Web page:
Corporations

  1. Formation Requirements
    • One or more incorporators
    • articles of incorporation (K b/w corp & SH, corp & state)
    • filing
  2. Legal Significance
    • Internal Affairs Doctrine: internal affairs of corp are governed by the law of the state of incorp
    • Limited Liability: D&Os not personally liable for acts of corp; SH not PL for debts
  3. De Facto Corp
    • parties make good faith, colorable attempt to compy with relevant incorp statute 
    • and some exercise of corp privileges-treated as a corp (SH not PL) even if fail to achieve de jure corp status.

    Treat as corp for all purposes except in an action by state for exceedings its powers (action “quo warranto”)
  4. Corp by Estoppel
    one dealing with business as a corp and treating it as such may be estopped from denying the business’ corp status. 

    • (1) invoked against those who dealt directly with business as a corp;
    • (2) prevent comp from avoiding an obligation by asserting its own lack of valid formation.  Based on course of dealing = not tort creditor
  5. Promoter Transactions
    • Participates in the formation of the corp by securing initial capital
    • arranging compliance with the legal information requirements
    • &entering into necessary contracts on Behlf of the Corp before it is formed
  6. Pre-incorporation Agreement
    • Corp not automatically bound by promoters pre-incorporation contracts upon formation
    • BOD has right to weigh merits in deciding whether to approve K.
  7. Pre-incorporation agreement with 3rd party
    • Agreements where the contract expressly provides for the promoters liability leave the promoter primarily liable even through K is for the benefit of the Corp. 
    • *after incorporation promoter remains primarily liable
    • **where K is silent to liability, promoter remains primariliy liable
  8. Secret Profit Rule
    Promoter cannot make a secret profit on his dealing with the corp.  NOT liable if not secret—i.e. full and adequate disclosure of all  material facts

    Sale to corp of prop he acquired before becoming a promoter: Profit = Price paid by corp minus FMV

    Sale to corp of prop he acquired after becoming a promoter: Profit = Price paid by corp mins price paid by promoter
  9. Liability on Pre-Incorporation Contracts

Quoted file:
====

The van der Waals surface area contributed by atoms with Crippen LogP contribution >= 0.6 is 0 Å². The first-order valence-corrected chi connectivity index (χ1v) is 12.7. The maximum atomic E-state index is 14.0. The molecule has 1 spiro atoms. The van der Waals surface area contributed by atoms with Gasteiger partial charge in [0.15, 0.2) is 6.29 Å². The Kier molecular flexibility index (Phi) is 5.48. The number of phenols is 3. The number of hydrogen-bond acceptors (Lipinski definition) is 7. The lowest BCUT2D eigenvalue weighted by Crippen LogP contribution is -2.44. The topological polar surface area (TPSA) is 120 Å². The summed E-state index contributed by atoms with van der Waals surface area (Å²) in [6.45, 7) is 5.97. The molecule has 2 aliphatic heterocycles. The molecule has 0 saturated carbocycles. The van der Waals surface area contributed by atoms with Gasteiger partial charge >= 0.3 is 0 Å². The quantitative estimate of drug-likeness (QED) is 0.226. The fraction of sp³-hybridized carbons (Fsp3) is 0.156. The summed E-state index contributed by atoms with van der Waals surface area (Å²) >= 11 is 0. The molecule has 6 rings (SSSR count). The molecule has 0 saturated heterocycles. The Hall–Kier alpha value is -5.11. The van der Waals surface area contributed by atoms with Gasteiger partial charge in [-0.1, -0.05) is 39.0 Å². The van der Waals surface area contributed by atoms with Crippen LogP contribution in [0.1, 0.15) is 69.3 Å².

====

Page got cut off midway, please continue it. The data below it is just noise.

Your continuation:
• Corp not liable until adopts
    • (1) express (BoD) or
    • (2) implied (knowing use or receipt of benefits).  Promoter liable unless K clearly provides otherwise until novation (adoption makes corp liable too, but doesn’t relieve promoter)
  10. Foreign Corps
    • one incorporated outside this state.  Foreign corps can’t transact business in this state without qualifying. 
    • “Transacting business” = regular course of intrastate (not interstate) business activity. 
    • Qualify by getting a “certificate of authority” from Sec of State, pay fees, and appoint registered agent
  11. Issuance of Stock (Form)
    • Consideration (Amount+Form)
    • Form: split of auth
    • (1) Trad’l: money | (in)tangible prop | services already performed | NO future services or PN. 
    • (2) Modern: any (in)tangible prop or benefit to the corp (including PN and future services)
  12. Issuance of Stock (amount)
    • Consideration (Amount+Form)
    • Amount: Par = min issuance price.  Corp must get par value.  No par then BoD sets price. 
    • Treasury stock (reacquired stock): no min!  treat selling out of treasury as no par!
  13. Consequences of issuing par stock for < par value
    (“watered stock”): Ds liable if knowingly authorized issuance.  Purchaser of watered stock liable for the water—must pay par value for the shares.  BUT if purchaser transfers stock to 3rd party, he is not liable if acted in good faith (didn’t know watered)
  14. Preemptive Rights
    Right of an existing SH to maintain her $ of ownership by buying stock whenever issuance of new stock for money (cash or equivalent).  Some states exclude sale of treasury stock and originally authorized but previously unissued shares.